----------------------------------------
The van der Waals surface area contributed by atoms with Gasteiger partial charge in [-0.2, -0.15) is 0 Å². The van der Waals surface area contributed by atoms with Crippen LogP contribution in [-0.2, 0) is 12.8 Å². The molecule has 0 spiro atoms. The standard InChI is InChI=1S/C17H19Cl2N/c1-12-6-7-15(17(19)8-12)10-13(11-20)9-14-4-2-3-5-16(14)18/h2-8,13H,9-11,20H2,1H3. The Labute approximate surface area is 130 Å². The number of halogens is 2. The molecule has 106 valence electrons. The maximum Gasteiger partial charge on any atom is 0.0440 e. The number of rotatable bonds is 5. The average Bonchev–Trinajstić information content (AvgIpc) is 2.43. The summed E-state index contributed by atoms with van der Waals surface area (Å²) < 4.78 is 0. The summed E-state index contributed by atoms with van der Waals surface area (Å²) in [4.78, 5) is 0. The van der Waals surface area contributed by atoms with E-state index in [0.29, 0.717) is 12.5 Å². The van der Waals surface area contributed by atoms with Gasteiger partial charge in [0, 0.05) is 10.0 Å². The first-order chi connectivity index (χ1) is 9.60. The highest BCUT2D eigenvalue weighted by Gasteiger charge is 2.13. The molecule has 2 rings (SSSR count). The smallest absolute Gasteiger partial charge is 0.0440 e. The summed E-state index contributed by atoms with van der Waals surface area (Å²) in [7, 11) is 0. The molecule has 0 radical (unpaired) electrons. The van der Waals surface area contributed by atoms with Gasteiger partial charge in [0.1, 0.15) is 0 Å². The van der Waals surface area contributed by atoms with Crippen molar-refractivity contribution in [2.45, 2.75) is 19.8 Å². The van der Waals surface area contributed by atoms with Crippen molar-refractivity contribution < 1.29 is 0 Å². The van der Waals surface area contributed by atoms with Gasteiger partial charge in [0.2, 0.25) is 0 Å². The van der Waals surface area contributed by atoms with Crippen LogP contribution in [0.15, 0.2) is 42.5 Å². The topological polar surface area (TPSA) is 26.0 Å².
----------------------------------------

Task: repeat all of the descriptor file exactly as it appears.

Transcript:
The van der Waals surface area contributed by atoms with Gasteiger partial charge in [-0.2, -0.15) is 0 Å². The van der Waals surface area contributed by atoms with Crippen LogP contribution in [-0.2, 0) is 12.8 Å². The molecule has 0 spiro atoms. The standard InChI is InChI=1S/C17H19Cl2N/c1-12-6-7-15(17(19)8-12)10-13(11-20)9-14-4-2-3-5-16(14)18/h2-8,13H,9-11,20H2,1H3. The Labute approximate surface area is 130 Å². The number of halogens is 2. The molecule has 106 valence electrons. The maximum Gasteiger partial charge on any atom is 0.0440 e. The number of rotatable bonds is 5. The average Bonchev–Trinajstić information content (AvgIpc) is 2.43. The summed E-state index contributed by atoms with van der Waals surface area (Å²) < 4.78 is 0. The summed E-state index contributed by atoms with van der Waals surface area (Å²) in [4.78, 5) is 0. The van der Waals surface area contributed by atoms with E-state index in [0.29, 0.717) is 12.5 Å². The van der Waals surface area contributed by atoms with Gasteiger partial charge in [0, 0.05) is 10.0 Å². The first-order chi connectivity index (χ1) is 9.60. The highest BCUT2D eigenvalue weighted by Gasteiger charge is 2.13. The molecule has 2 rings (SSSR count). The smallest absolute Gasteiger partial charge is 0.0440 e. The summed E-state index contributed by atoms with van der Waals surface area (Å²) in [7, 11) is 0. The molecule has 0 radical (unpaired) electrons. The van der Waals surface area contributed by atoms with Gasteiger partial charge in [0.1, 0.15) is 0 Å². The van der Waals surface area contributed by atoms with Crippen molar-refractivity contribution in [2.45, 2.75) is 19.8 Å². The van der Waals surface area contributed by atoms with Crippen molar-refractivity contribution < 1.29 is 0 Å². The van der Waals surface area contributed by atoms with Gasteiger partial charge in [0.2, 0.25) is 0 Å². The van der Waals surface area contributed by atoms with Crippen LogP contribution in [0.15, 0.2) is 42.5 Å². The topological polar surface area (TPSA) is 26.0 Å².